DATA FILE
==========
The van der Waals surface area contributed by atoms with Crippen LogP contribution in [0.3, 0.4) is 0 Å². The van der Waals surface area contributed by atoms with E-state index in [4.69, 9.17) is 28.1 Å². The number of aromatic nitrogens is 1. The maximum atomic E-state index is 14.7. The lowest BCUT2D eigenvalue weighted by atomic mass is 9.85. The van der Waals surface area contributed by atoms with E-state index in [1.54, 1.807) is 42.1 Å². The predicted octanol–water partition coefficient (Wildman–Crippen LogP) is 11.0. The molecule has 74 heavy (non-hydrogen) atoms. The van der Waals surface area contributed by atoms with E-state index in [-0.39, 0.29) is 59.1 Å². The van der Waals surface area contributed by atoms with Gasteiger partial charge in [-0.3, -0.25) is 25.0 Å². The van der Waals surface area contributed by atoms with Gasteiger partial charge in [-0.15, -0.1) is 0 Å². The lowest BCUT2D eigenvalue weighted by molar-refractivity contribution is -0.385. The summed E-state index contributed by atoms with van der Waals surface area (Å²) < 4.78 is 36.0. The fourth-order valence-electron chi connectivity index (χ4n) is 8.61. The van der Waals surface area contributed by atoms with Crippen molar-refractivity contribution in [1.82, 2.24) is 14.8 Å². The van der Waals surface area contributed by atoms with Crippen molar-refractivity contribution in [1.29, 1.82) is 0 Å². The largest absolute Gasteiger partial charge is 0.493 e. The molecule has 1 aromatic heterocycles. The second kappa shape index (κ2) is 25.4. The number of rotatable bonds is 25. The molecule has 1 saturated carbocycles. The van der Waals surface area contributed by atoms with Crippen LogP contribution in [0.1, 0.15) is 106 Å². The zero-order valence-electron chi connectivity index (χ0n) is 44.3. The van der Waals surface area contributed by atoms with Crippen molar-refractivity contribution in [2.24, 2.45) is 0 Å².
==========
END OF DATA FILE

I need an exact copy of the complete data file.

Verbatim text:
The van der Waals surface area contributed by atoms with Crippen LogP contribution in [0.3, 0.4) is 0 Å². The van der Waals surface area contributed by atoms with E-state index in [4.69, 9.17) is 28.1 Å². The number of aromatic nitrogens is 1. The maximum atomic E-state index is 14.7. The lowest BCUT2D eigenvalue weighted by atomic mass is 9.85. The van der Waals surface area contributed by atoms with E-state index in [1.54, 1.807) is 42.1 Å². The predicted octanol–water partition coefficient (Wildman–Crippen LogP) is 11.0. The molecule has 74 heavy (non-hydrogen) atoms. The van der Waals surface area contributed by atoms with E-state index in [-0.39, 0.29) is 59.1 Å². The van der Waals surface area contributed by atoms with Gasteiger partial charge in [-0.3, -0.25) is 25.0 Å². The van der Waals surface area contributed by atoms with Gasteiger partial charge in [-0.15, -0.1) is 0 Å². The lowest BCUT2D eigenvalue weighted by molar-refractivity contribution is -0.385. The summed E-state index contributed by atoms with van der Waals surface area (Å²) < 4.78 is 36.0. The fourth-order valence-electron chi connectivity index (χ4n) is 8.61. The van der Waals surface area contributed by atoms with Crippen molar-refractivity contribution in [1.82, 2.24) is 14.8 Å². The van der Waals surface area contributed by atoms with Crippen molar-refractivity contribution in [1.29, 1.82) is 0 Å². The largest absolute Gasteiger partial charge is 0.493 e. The molecule has 1 aromatic heterocycles. The second kappa shape index (κ2) is 25.4. The number of rotatable bonds is 25. The molecule has 1 saturated carbocycles. The van der Waals surface area contributed by atoms with Crippen LogP contribution in [0.1, 0.15) is 106 Å². The zero-order valence-electron chi connectivity index (χ0n) is 44.3. The van der Waals surface area contributed by atoms with Crippen molar-refractivity contribution in [2.24, 2.45) is 0 Å².